“Developing team chemistry on and off the field is very important. Group events such as chain gang runs, scavenger hunts, and Altitude climbing at McMaster University are great ways to develop a positive team culture. Events that physically bind players together force them to work together and trust each other; your team leaders usually surface at these events as well. We have also done a team cooking class to teach nutrition and promote a healthy lifestyle.

Establishing formal team goals and objectives are very important as well as establish the team’s values and set a standard to measure their success and failures. Having the players contribute goes a long way as they’ll have a personal stake in defining what’s important to the team.”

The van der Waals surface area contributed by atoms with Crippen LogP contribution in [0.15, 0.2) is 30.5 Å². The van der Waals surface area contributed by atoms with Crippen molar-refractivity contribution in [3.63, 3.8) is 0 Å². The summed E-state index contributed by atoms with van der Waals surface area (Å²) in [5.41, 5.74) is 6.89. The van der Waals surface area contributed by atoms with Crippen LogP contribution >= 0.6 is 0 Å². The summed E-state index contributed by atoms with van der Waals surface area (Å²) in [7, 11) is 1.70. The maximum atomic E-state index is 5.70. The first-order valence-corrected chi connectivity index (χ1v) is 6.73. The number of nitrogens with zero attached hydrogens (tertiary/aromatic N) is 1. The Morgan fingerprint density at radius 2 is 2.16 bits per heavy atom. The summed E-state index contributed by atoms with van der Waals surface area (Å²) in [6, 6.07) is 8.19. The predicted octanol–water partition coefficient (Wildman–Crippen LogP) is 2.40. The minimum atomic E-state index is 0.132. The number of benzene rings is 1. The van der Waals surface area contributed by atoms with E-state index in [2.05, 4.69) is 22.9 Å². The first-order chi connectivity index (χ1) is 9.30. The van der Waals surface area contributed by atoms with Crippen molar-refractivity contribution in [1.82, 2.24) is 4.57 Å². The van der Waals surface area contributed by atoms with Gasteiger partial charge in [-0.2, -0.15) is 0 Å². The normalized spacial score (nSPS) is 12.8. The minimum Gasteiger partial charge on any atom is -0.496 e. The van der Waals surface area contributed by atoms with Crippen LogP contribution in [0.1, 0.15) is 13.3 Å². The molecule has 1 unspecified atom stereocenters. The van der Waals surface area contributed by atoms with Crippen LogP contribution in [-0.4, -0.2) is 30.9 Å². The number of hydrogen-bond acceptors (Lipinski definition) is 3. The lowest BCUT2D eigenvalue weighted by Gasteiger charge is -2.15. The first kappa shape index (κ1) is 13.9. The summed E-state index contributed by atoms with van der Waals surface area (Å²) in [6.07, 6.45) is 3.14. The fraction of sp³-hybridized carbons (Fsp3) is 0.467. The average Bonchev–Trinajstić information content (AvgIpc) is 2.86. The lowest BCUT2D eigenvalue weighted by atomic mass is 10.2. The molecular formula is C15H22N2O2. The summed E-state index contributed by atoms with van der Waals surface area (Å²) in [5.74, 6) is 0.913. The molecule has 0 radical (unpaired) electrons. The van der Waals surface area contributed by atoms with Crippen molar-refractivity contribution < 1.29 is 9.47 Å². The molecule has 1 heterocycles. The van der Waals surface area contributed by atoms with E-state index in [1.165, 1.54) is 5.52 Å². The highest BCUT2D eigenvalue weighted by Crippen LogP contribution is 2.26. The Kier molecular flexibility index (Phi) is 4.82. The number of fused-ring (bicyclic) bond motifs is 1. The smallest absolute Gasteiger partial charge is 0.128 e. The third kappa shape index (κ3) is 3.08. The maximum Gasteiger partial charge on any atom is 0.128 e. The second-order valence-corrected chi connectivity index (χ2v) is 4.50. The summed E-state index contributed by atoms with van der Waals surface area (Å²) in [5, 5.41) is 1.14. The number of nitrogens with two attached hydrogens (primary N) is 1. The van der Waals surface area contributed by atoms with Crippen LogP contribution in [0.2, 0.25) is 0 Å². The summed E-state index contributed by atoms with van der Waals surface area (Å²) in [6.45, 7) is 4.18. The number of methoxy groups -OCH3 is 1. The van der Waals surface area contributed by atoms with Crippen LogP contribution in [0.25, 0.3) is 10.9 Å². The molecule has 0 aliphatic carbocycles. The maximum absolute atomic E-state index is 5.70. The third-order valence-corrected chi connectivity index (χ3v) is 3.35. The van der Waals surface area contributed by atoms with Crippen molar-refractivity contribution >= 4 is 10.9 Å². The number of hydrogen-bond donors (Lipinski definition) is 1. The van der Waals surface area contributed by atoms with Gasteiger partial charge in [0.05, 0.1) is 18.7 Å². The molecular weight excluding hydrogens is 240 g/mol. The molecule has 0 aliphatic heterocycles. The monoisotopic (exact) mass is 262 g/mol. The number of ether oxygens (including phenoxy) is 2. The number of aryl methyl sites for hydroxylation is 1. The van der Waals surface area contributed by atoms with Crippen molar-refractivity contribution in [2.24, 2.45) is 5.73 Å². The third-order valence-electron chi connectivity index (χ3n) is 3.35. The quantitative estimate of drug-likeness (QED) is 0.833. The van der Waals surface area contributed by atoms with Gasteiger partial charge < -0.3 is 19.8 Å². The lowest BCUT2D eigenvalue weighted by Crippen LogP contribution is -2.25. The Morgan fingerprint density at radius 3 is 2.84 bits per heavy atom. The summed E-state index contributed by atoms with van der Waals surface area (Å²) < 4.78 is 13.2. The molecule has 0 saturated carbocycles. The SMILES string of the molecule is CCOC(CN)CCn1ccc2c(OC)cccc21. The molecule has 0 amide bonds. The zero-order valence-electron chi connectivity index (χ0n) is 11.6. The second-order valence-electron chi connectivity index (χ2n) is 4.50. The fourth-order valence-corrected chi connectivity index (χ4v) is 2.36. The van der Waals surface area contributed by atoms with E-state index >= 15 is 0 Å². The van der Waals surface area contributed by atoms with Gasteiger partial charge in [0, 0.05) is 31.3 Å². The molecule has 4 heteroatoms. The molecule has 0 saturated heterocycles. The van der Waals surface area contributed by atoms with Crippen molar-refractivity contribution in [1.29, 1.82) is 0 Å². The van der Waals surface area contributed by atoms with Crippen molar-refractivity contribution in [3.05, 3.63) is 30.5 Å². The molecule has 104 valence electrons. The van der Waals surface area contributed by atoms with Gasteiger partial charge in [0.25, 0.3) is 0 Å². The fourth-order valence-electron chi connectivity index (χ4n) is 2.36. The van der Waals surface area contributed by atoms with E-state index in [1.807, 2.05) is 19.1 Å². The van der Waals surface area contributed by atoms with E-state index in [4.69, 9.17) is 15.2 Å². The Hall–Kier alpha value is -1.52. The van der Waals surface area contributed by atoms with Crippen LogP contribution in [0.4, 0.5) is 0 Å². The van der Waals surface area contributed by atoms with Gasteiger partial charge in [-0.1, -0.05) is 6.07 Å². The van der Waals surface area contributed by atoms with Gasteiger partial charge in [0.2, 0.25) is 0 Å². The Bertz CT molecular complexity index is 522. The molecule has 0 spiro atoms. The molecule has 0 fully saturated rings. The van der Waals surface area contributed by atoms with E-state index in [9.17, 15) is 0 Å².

Coach Dallas Price – Rugby – Toronto – 3 Years

“I think a bonding event is good. I ran a ‘fun’ practice last year. I surprised them at a regularly scheduled practice with a scavenger hunt. I made up teams with girls that didn’t really know each other as well. By the end, they all had gotten to interact in many different ways than on the field. It helps them communicate more effectively when they do get back on the field.”

Coach Amanda Miles – Basketball – Markham – 10 Years

“I am a firm believer in team events outside of the court. I often have my players go out to dinners together or if we are away at a tournament having a fun night at a local activity hall (in Toronto Dave and Busters is good, or in London, we go to The Palasad). I want them to do activities that are fun and do not focus on basketball, that allow them to interact and get to know each other in a different way.”